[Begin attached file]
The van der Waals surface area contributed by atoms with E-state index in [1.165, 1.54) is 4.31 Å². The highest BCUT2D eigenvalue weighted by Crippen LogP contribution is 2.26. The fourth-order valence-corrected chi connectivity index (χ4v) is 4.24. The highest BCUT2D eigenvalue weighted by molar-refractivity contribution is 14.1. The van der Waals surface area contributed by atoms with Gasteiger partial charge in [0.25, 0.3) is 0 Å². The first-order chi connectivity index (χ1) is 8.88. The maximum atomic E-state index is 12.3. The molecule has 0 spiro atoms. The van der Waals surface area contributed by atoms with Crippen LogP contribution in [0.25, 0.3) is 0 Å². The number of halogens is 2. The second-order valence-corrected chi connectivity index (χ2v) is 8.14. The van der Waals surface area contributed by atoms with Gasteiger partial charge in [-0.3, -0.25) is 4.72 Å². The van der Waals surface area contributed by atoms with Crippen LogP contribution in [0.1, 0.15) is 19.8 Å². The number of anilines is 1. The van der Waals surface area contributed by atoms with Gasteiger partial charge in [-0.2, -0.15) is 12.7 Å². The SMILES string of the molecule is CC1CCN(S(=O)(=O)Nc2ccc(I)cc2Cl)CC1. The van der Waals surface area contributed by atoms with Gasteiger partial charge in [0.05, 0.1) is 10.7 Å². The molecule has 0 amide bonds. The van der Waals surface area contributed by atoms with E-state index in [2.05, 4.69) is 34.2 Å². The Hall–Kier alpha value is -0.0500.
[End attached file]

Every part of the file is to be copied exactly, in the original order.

The van der Waals surface area contributed by atoms with E-state index in [1.165, 1.54) is 4.31 Å². The highest BCUT2D eigenvalue weighted by Crippen LogP contribution is 2.26. The fourth-order valence-corrected chi connectivity index (χ4v) is 4.24. The highest BCUT2D eigenvalue weighted by molar-refractivity contribution is 14.1. The van der Waals surface area contributed by atoms with Gasteiger partial charge in [0.25, 0.3) is 0 Å². The first-order chi connectivity index (χ1) is 8.88. The maximum atomic E-state index is 12.3. The molecule has 0 spiro atoms. The van der Waals surface area contributed by atoms with Crippen LogP contribution in [0.25, 0.3) is 0 Å². The number of halogens is 2. The second-order valence-corrected chi connectivity index (χ2v) is 8.14. The van der Waals surface area contributed by atoms with Gasteiger partial charge in [-0.3, -0.25) is 4.72 Å². The van der Waals surface area contributed by atoms with Crippen LogP contribution in [0.1, 0.15) is 19.8 Å². The number of anilines is 1. The van der Waals surface area contributed by atoms with Gasteiger partial charge in [-0.2, -0.15) is 12.7 Å². The SMILES string of the molecule is CC1CCN(S(=O)(=O)Nc2ccc(I)cc2Cl)CC1. The van der Waals surface area contributed by atoms with Gasteiger partial charge in [0.05, 0.1) is 10.7 Å². The molecule has 0 amide bonds. The van der Waals surface area contributed by atoms with E-state index in [2.05, 4.69) is 34.2 Å². The Hall–Kier alpha value is -0.0500.